Grading Who Gets Biggest Share Of Blame After Celtics’ Horrid Stretch

From the intangibles, to injuries, to Jayson Tatum


Things have changed in a hurry for the Boston Celtics.

One month ago today, Jan. 15, the Celtics were sitting pretty at 8-3. They recorded four straight wins including two against good Eastern Conference competition in the Toronto Raptors and Miami Heat. Oh yeah, and that even was before All-Star point guard Kemba Walker returned.

It undoubtedly prompted confidence for Celtics fans. But from that moment on, there’s hasn’t much to smile about. The group took it to a new level over the weekend and has now lost 10 of its last 15 games, including four of the last five.

Simply, it’s been a terrible stretch, and there’s plenty of blame to go around. So, let’s dissect that “blame pie.” Note: Because we’re not good with fractions like a typical pie chart, these eight components will add up to 100 percent.

Take a look:

The Intangibles — 25%
Intensity, effort, resiliency, desire — all the qualities we’ve seen from the Boston Bruins during the first quarter of the hockey season — have been nonexistent in the city’s basketball team. It was crystal clear during Sunday’s loss to the lowly Washington Wizards, but it has played a major impact Boston’s able to defend, too. The Celtics have allowed 108.9 points per game during the 15-game stretch and have dropped to the league’s 15th best defensive rating. Marcus Smart’s injury seemingly has coincided with the lack of effort and intensity, so maybe it changes upon his return?

Injuries — 20%
Boston’s Core Four — Walker, Jaylen Brown, Jayson Tatum, Marcus Smart — have played 28 minutes together. That’s essentially one half of basketball in a season when the Celtics have played 52 halves. It’s probably the most notable glimmer of hope over the last few weeks, as many hope the core group can get back to health and fix things quickly.

Celtics bench — 20%
Boston has had to grossly rely on Brown and Tatum because of how little the C’s have received from others. Tristan Thompson, who’s seen some time in the starting rotation in the double-big lineup, has averaged 6.6 points and 8.2 rebounds in 22 minutes; Grant Williams has averaged 5.4 points in 19 minutes; Jeff Teague has averaged 5.5 points and 2.0 assists in 17 minutes; and Semi Ojeleye averaged 5.6 points on 4.5 field goal attempts in 19 minutes. The most impressive piece off the bench has been rookie first-rounder Payton Pritchard, all while Javonte Green, Robert Williams and Aaron Nesmith have been underwhelming.

Kemba Walker — 13%
Walker played his best game of the campaign Sunday, scoring a season-high 25 points. Other than that, though, his ability to work back from offseason knee surgery has been a major issue. Walker also isn’t playing on the second night of back-to-backs, which hamstrings the team on the offensive end practically every other night.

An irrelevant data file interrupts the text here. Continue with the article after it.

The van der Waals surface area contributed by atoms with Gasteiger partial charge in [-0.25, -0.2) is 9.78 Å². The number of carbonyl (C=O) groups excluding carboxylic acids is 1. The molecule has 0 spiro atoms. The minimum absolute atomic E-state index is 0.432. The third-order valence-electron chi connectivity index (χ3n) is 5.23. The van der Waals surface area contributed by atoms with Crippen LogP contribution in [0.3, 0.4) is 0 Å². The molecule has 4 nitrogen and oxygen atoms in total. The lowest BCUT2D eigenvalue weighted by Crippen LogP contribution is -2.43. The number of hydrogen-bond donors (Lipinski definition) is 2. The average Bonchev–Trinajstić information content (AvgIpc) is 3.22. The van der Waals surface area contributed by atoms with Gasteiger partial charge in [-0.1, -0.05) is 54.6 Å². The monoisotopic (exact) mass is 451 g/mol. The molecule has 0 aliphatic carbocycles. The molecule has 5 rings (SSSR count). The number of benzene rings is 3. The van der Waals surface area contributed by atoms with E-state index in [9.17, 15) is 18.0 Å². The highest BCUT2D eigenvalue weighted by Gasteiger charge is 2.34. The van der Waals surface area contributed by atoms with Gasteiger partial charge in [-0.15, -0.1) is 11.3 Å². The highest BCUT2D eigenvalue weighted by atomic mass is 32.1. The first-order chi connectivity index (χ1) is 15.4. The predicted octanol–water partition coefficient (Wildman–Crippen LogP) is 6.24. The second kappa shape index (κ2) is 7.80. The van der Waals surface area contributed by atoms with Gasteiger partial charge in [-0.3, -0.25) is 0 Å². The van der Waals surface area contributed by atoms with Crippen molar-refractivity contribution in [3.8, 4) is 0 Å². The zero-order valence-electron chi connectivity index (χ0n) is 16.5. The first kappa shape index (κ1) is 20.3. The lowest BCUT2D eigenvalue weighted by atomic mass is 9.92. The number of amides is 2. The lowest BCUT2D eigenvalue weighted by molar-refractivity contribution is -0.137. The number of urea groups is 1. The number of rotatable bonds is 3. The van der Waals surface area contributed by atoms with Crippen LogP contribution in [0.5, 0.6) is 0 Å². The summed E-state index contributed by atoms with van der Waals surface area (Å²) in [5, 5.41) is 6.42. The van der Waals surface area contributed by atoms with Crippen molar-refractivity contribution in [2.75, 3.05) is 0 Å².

Danny Ainge — 10%
Ainge isn’t at fault when it comes to players lacking the intangibles or the impact that injuries have had, obviously. But he is at fault for the roster. And his two biggest free-agent signings — Teague and Thompson — haven’t done anything to help out. The Celtics don’t have the talent to compete at the highest level, and we’ll see if they get with the help of the $28.5 million trade exception from the Gordon Hayward trade.

Brad Stevens — 6%
At least for now, we’re not willing to put Stevens atop the list here. But that doesn’t mean he doesn’t deserve any blame for the team’s seemingly consistent third-quarter struggles. It also seems recently the Celtics haven’t been ready to go against lesser opponents (Wizards, Pistons) and while it’s a player-first league, the coach needs to have the group ready.

Jayson Tatum — 5%
Recency bias will tell you that Tatum is Enemy No. 1. And it’s well-deserved after an embarrassing, lackluster effort Sunday. He’s now had three underwhelming performances in the last five games. But in the bigger picture, Tatum is among the reasons Boston is even .500. He’s also scored 23 or more points in nine of the 11 games with seven or more assists in four of them.

Jaylen Brown — 1%
We’re going to bat for Brown here. In addition to his offensive numbers — career-high 26 points, 51% from the field, 3.4 assists — he’s arguably the only player who has put forth a respectable effort each time he steps on the floor. He contributed 21 or more points in 11 of the 13 games he played during the 15-game stretch. Brown believes the Celtics can turn it around, but we’ll have to see.

Thumbnail photo via Joe Camporeale/USA TODAY Sports Images

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